My daughter turned four in 2002 and as Halloween approached, I thought it was high time for her to make her trick-or-treating debut. Halloween is a major event in Ireland, where I come from, and my family had always gone all out for the occasion. The problem was, nobody seemed to celebrate it in Sweden. Any Swedes I mentioned Halloween to had just a vague idea of what it was about and that it was an American thing.
Determined that my daughter should embrace her cultural heritage (Halloween actually originated in Ireland) and that I should have a complete collection of parenting memories, including the joy of costume making, I was not be to deterred by a little detail like Halloween being a non-event in Sweden.
The day before Halloween, I walked round to all the nearest neighbours on our road, explained the concept of trick-or-treating and asked if they wouldn’t mind getting with the program. I even provided sweets for them to hand out. They were all very obliging except one household, who didn’t have much time for anything American, and thought it clashed badly with All Saints Day, a surprisingly well observed occasion in Sweden in a country not known for church-attendance.
All went well – we decorated to the max at home, my daughter loved dressing up and trick-or-treating and we all enjoyed her stash of sweets. The whole event was ceremoniously captured in Kodak and sent off to the photo shop for development, copies and later, letter post to the family.
Two years later, we even had a kids Halloween party and invited in all her friends. By this stage, the neighbours were really on-board and had stocked up with sweets themselves.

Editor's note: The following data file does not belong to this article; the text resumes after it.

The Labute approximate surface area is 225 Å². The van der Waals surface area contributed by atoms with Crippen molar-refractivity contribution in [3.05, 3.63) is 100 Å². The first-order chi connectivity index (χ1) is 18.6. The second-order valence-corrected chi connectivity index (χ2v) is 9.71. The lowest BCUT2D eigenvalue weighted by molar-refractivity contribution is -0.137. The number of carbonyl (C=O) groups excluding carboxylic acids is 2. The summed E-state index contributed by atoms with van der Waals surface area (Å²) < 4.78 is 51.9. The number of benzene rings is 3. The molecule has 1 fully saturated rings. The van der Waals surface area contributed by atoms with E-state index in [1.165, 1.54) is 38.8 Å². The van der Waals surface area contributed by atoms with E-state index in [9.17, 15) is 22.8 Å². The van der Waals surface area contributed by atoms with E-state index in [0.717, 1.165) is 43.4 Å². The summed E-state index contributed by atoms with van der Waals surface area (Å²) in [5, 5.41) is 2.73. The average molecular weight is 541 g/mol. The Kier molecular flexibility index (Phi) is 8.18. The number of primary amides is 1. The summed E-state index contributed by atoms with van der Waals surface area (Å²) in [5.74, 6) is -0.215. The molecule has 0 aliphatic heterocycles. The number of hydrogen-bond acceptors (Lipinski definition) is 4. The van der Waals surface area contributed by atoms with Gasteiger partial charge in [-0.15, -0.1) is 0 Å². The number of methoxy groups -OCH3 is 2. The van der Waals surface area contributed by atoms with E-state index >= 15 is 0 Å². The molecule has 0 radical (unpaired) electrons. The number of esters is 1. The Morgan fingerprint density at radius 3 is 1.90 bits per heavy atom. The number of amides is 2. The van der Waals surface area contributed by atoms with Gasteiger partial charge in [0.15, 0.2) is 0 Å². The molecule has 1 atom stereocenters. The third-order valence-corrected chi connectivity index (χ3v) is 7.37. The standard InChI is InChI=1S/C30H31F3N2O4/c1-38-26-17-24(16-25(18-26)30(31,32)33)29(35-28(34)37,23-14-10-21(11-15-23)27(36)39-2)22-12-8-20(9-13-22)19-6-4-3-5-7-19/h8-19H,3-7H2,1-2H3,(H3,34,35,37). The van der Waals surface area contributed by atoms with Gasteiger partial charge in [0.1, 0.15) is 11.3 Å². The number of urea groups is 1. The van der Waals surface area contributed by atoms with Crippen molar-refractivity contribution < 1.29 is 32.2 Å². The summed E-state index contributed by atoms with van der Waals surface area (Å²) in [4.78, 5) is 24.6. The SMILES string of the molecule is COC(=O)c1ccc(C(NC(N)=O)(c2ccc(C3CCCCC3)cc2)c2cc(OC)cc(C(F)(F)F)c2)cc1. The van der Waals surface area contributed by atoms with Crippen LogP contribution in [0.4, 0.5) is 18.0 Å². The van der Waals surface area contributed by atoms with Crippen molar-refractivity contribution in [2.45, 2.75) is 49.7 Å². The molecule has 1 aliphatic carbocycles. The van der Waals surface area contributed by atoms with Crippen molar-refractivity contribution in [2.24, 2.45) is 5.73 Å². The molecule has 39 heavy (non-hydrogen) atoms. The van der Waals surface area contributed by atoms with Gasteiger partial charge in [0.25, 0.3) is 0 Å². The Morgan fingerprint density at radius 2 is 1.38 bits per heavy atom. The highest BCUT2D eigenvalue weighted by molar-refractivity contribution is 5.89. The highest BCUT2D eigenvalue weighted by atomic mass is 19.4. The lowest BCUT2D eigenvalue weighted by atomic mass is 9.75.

Within just a few years, Halloween became firmly established in Sweden – a result of globalisation and retailers spotting opportunities and every Swedish supermarket worth its salt now has had a full range of pumpkins and Halloween merchandise. We stock up for Halloween callers at home every year and depending on the changing demographics of our road, have a lot of trick-or-treaters or a serious sugar-high evening.
And just when you think that as a result of internationalisation, frames of reference are now the same everywhere in the Western World, you can be really surprised. On a girls night out in Stockholm recently, I found myself having to explain who the Kardashians were, to not just one, but a whole group of women, after I happened to reference them in a comment and was met by a sea of blank faces. Obviously it speaks volumes for these women that they didn’t know who the Kardashians were and it’s oddly comforting to know that there is a corner of the Western world that has escaped exposure. Or could it be that they have manged to avoid all exposure to trashy magazines by never queuing in supermarkets and going to classier hairdressers?
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